You are here

Pennsylvania Turnpike (I-276) Bridge

-A A +A
1951–1954, Harbeson, Hough, Livingston and Larson, architects, and George Richardson, engineer.

As Levittown was being built, the steel trussed-arch span of the Pennsylvania Turnpike Bridge over the Delaware River was being erected. The architects, working here for a joint Pennsylvania and New Jersey Turnpike Commission, were successors to Paul P. Cret, whose great Benjamin Franklin Bridge (PH1) was firmly grounded in immense stone abutments. Here they took a more utilitarian course that spans from piers in the river while providing enough height for large ships to pass underneath to such facilities as the Bethlehem Steel's Fairless Plant just to the north. Thousands of high-paying jobs made it a major employer of Levittown residents.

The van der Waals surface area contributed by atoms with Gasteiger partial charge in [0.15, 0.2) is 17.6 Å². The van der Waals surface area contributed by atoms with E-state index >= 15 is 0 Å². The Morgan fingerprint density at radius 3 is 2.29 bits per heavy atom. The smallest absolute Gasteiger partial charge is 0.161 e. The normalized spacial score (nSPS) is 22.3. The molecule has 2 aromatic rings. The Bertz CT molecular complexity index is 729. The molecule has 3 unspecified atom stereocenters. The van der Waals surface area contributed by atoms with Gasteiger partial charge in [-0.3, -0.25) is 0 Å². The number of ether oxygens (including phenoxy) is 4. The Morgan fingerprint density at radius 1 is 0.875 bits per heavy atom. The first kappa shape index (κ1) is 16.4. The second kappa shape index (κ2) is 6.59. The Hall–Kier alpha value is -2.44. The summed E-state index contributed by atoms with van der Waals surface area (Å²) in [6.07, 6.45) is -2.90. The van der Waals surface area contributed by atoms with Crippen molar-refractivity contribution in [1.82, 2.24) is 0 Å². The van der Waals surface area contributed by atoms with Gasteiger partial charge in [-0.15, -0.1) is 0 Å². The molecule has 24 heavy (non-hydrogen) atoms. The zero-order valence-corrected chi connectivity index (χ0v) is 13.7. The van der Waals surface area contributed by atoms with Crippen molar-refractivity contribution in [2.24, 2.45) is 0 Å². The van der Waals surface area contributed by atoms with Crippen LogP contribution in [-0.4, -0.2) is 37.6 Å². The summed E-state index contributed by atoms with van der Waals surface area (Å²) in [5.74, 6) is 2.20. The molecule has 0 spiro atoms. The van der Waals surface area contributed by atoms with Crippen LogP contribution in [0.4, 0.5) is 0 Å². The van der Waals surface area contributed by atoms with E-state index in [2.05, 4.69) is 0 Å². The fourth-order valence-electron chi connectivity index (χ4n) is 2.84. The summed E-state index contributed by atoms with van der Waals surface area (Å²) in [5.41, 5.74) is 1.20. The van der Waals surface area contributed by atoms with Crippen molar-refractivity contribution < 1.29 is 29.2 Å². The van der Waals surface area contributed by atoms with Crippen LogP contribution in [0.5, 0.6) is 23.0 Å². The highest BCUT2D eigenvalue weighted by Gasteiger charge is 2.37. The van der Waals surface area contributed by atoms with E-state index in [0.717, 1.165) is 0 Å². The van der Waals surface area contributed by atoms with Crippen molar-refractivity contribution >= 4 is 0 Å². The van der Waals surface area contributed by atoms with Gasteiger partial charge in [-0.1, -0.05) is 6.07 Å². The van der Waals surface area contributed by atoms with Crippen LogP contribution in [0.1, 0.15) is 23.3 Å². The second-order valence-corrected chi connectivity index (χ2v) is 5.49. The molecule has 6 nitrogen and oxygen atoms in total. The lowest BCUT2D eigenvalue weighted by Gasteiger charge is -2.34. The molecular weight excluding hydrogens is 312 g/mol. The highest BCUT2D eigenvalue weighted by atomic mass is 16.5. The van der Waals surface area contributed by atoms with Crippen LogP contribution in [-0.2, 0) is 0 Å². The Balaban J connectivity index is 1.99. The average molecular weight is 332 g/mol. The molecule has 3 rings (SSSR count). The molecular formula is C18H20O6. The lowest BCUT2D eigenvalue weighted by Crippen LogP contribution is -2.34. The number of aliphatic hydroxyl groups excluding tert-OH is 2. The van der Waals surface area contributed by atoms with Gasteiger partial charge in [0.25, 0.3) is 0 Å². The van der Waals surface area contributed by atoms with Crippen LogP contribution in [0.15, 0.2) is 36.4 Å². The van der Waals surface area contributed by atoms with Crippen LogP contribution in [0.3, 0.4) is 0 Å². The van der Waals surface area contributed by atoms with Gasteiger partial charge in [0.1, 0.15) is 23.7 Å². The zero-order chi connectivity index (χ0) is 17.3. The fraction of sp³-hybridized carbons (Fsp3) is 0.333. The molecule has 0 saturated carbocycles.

Writing Credits

George E. Thomas

If SAH Archipedia has been useful to you, please consider supporting it.

SAH Archipedia tells the story of the United States through its buildings, landscapes, and cities. This freely available resource empowers the public with authoritative knowledge that deepens their understanding and appreciation of the built environment. But the Society of Architectural Historians, which created SAH Archipedia with University of Virginia Press, needs your support to maintain the high-caliber research, writing, photography, cartography, editing, design, and programming that make SAH Archipedia a trusted online resource available to all who value the history of place, heritage tourism, and learning.

, ,